A Great Butt In Your Own Kitchen
—A recipe and a few explanations with no apologies for being cheeky.
Thanks to the cut’s name, I’ve had several questions and a few teases about “pork butt”. It’s actually part of the shoulder, i.e., the front leg. The entire piece can be described as the shoulder. The upper part, near the blade—flat bone—is called the butt, and the lower part, around the shank —round bone—is the shoulder. The cut is also called Boston butt. Why a pork cut sounds like the derriere of a Patriots fan, I don’t know. Why not Green Bay butt? At least that football team's name originates from a bunch of burly meat cutters.
The term butt goes back to Middle English, where it refers to the broadest part of something, such as the butt end of a log (the flare near the ground) and later, the butt stock of a rifle (the wide part that you place in your shoulder. ). Hence the term later became slang for the widest part of some people (often in front of me at the Farm & Fleet checkout. See reference to Green Bay butt).
This recipe for pork stew with fennel, orange, and olives comes from "vvvanessa" on Food 52. I substituted pork butt—which you can do with almost any pork shoulder recipe (at least I haven't found one yet that doesn't work).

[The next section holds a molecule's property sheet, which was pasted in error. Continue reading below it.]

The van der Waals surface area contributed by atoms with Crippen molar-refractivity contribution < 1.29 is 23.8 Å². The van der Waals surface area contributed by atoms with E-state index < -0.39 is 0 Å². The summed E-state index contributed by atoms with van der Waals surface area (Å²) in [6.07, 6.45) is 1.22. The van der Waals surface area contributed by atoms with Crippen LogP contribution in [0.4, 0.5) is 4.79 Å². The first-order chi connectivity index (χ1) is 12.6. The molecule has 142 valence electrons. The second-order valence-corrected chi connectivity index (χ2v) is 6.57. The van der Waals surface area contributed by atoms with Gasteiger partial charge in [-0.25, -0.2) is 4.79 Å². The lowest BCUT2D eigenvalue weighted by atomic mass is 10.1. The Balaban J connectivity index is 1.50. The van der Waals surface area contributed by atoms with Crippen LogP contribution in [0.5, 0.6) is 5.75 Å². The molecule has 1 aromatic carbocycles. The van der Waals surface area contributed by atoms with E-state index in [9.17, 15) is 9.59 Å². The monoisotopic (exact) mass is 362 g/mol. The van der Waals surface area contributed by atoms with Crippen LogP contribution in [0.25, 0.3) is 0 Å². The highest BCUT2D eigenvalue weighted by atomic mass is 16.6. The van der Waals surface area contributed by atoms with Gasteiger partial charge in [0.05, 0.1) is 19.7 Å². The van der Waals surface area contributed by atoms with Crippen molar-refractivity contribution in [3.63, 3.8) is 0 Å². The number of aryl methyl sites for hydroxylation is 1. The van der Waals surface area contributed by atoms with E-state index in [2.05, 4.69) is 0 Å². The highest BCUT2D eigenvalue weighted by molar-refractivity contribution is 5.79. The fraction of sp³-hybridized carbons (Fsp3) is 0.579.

Start by cutting the meat into 1" cubes. If possible, take a cue from the woodworking world and make your lengthwise cuts first and then cut those pieces into smaller chunks. It saves you knife (or saw) strokes.
A few notes:
The author serves it over polenta. I served it over rice. I would have preferred polenta, but I hadn’t ground any of my corn into meal yet (I don't hand-harvest heirloom varieties of open-pollinated corn just to feed it to hogs. I finally ground some a few days after making this recipe. Wonderful smell and flavor in the cornbread, but that's another post.)
I left out the celery and bay leaf because I didn't have them on hand. I used extra fennel, which I prefer to celery. Can't say I missed the bay leaf. Never have. If anyone can show me a recipe that is definitively changed by the token bay leaf, I'll give you a free pork shoulder or butt.
I cooked the stew as low as I could for 90 minutes, turned it off, went to pick up the kids, ran errands, yadda-yadda and then reheated it 90 minutes later. I swear that the rest-and-reheat period makes a difference.
I don’t have any pics of the completed recipe. When the kids are hungry and Sarah may or may not be home from work yet, “I should get my camera” isn’t in the front of my mind. It's dinner on the table and soon gone. If you want to know how good it looks and tastes, get some good pork butt (let's just say I know a source) and try it for yourself.
(And you too can brag about having the best butt in your kitchen).
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Former Marine Infantry Officer. Iraq Vet. Interested in Regenerative Agriculture at any scale.
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